Debating India
Home page > Public directory > External Affairs > Defence > India-China protocol to define `conditions at ground level’

India-China protocol to define `conditions at ground level’

Tuesday 12 April 2005, by DIKSHIT*Sandeep

NEW DELHI, APRIL 11. The Army said the India-China protocol signed today on modalities for implementation of confidence building measures in the military field along the Line of Actual Control (LAC) would "precisely define the conditions at the ground level." "While the 1996 agreement provided the institutional framework for the maintenance of peace and tranquillity along the LAC, today’s protocol will ensure that the confidence building measures (CBMs) envisaged in the previous [1996] agreement will materialise on the ground," a senior army officer said.

The earlier agreement allowed the side holding a small exercise (5,000 troops) to inform the other side five days after the completion of the exercise. Today’s protocol asks the side holding the exercise to inform the other side 15 days in advance. The earlier pact did not put any time limit for seeking clarifications about the exercise but today’s protocol says that each side shall "obtain timely clarification" within 15 days from the side undertaking the exercise.

"The 1996 agreement was more of a vision document while the current one seeks to implement the CBMs on the ground in more specific terms," said the officer.

Referring to the clause on military aircraft, he said the earlier one restricted the scope of threatening movement by combat aircraft whereas today’s agreement tackles the problem of air intrusion in precise terms. It aims to solve friction on this count by calling for a flag meeting within 48 hours of the alleged intrusion to seek a clarification. In addition, the investigation shall be completed within four weeks and the results communicated through a flag meeting.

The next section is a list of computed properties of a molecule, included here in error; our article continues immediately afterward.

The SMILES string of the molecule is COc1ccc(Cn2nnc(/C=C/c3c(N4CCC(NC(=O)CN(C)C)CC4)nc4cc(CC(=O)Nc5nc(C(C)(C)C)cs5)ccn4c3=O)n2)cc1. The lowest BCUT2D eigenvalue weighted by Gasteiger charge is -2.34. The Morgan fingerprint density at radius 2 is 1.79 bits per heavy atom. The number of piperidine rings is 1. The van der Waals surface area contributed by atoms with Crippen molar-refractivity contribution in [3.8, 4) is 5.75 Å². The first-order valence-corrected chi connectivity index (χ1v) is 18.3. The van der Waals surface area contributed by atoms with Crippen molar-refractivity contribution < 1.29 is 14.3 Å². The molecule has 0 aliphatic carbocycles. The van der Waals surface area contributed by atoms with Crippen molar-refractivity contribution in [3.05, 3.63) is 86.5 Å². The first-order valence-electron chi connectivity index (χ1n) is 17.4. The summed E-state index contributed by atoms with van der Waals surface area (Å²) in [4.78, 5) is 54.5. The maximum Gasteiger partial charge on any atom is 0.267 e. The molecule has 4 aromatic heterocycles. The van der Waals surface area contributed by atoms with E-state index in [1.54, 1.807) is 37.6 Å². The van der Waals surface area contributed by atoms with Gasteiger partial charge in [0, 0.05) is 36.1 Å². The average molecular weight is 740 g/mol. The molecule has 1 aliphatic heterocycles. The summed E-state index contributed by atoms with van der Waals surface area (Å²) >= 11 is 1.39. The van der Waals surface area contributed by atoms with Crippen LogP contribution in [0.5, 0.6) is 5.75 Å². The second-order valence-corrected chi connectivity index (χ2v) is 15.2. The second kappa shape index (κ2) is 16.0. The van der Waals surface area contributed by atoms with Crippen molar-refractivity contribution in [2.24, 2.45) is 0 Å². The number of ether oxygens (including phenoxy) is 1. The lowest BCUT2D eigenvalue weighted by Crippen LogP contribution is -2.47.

The officer conceded that some of the articles in the earlier and the latest agreements such as those on exercises, intrusion and natural disasters "may be similar" but the sustained process of "mutual consultations over the years has yielded a protocol that will ensure that most of the CBMs will come through." This held true for a situation where troops of the two sides came face-to-face due to differences on the alignment of the LAC. The 2005 protocol asks both sides in such a situation to take four steps that include returning to their bases, informing their headquarters, not using force and treating each other with courtesy and not putting up signs on the spot where the situation took place.

More border meetings

The 2005 agreement also envisages greater exchanges between the troops from relevant army commands of India and military regions at two new border meeting points and additional meetings at three existing ones. The two armies will finalise the modalities of interaction at the two new border meeting points of Kibithu-Damai (eastern sector) and Lipulekh Pass/Qiang La (middle sector). The two additional border meetings every year will take place at Spanggur Gap (western sector), Nathu La (Sikking sector) and Bum La (eastern sector) "in celebration of the national day or army day." The officer also pointed out that the latest protocol also covered in great detail the possibility of personnel of one side crossing over to the other side due to natural disasters.

The officer pointed out that the earlier agreement had already covered withdrawal of certain types of offensive weapons such as tanks, infantry combat vehicles, guns with 75 mm or bigger calibre, mortars with 120 mm or bigger calibre, surface-to-surface missiles and surface-to-air missiles.

SPIP | template | | Site Map | Follow-up of the site's activity RSS 2.0